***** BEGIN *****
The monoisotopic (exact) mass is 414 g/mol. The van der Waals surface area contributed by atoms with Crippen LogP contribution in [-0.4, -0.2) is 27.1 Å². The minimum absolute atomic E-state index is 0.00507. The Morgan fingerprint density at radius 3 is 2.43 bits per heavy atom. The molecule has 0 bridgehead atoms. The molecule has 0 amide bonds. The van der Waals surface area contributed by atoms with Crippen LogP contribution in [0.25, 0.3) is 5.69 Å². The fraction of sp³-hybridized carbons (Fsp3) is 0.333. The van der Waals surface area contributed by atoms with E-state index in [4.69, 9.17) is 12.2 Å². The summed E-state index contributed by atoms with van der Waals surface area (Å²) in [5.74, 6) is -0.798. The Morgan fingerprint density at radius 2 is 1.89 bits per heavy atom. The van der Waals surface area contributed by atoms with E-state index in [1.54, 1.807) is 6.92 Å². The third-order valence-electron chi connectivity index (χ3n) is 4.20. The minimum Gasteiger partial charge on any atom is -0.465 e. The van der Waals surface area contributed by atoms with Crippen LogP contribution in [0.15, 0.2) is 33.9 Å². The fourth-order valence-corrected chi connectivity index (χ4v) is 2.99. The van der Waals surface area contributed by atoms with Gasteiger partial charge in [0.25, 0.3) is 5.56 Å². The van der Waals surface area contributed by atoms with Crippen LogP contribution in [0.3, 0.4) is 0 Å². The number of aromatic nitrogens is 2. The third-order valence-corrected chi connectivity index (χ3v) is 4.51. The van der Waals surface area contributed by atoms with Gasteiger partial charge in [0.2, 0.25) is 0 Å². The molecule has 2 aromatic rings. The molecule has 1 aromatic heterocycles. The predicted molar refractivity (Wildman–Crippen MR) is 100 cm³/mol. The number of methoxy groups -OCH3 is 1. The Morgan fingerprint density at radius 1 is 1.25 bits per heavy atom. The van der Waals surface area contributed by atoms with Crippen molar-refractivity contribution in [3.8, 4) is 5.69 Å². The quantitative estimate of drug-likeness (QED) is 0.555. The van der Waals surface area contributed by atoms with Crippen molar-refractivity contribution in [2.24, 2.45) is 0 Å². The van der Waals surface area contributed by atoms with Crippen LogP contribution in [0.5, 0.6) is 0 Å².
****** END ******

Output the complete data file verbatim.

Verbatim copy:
The monoisotopic (exact) mass is 414 g/mol. The van der Waals surface area contributed by atoms with Crippen LogP contribution in [-0.4, -0.2) is 27.1 Å². The minimum absolute atomic E-state index is 0.00507. The Morgan fingerprint density at radius 3 is 2.43 bits per heavy atom. The molecule has 0 bridgehead atoms. The molecule has 0 amide bonds. The van der Waals surface area contributed by atoms with Crippen LogP contribution in [0.25, 0.3) is 5.69 Å². The fraction of sp³-hybridized carbons (Fsp3) is 0.333. The van der Waals surface area contributed by atoms with E-state index in [4.69, 9.17) is 12.2 Å². The summed E-state index contributed by atoms with van der Waals surface area (Å²) in [5.74, 6) is -0.798. The Morgan fingerprint density at radius 2 is 1.89 bits per heavy atom. The van der Waals surface area contributed by atoms with E-state index in [1.54, 1.807) is 6.92 Å². The third-order valence-electron chi connectivity index (χ3n) is 4.20. The minimum Gasteiger partial charge on any atom is -0.465 e. The van der Waals surface area contributed by atoms with Crippen LogP contribution in [0.15, 0.2) is 33.9 Å². The fourth-order valence-corrected chi connectivity index (χ4v) is 2.99. The van der Waals surface area contributed by atoms with Gasteiger partial charge in [0.25, 0.3) is 5.56 Å². The van der Waals surface area contributed by atoms with Crippen LogP contribution in [0.3, 0.4) is 0 Å². The number of aromatic nitrogens is 2. The third-order valence-corrected chi connectivity index (χ3v) is 4.51. The van der Waals surface area contributed by atoms with Gasteiger partial charge in [0.2, 0.25) is 0 Å². The molecule has 2 aromatic rings. The molecule has 1 aromatic heterocycles. The predicted molar refractivity (Wildman–Crippen MR) is 100 cm³/mol. The number of methoxy groups -OCH3 is 1. The Morgan fingerprint density at radius 1 is 1.25 bits per heavy atom. The van der Waals surface area contributed by atoms with Crippen molar-refractivity contribution in [3.8, 4) is 5.69 Å². The quantitative estimate of drug-likeness (QED) is 0.555. The van der Waals surface area contributed by atoms with Crippen molar-refractivity contribution in [2.24, 2.45) is 0 Å². The van der Waals surface area contributed by atoms with Crippen LogP contribution in [0.5, 0.6) is 0 Å².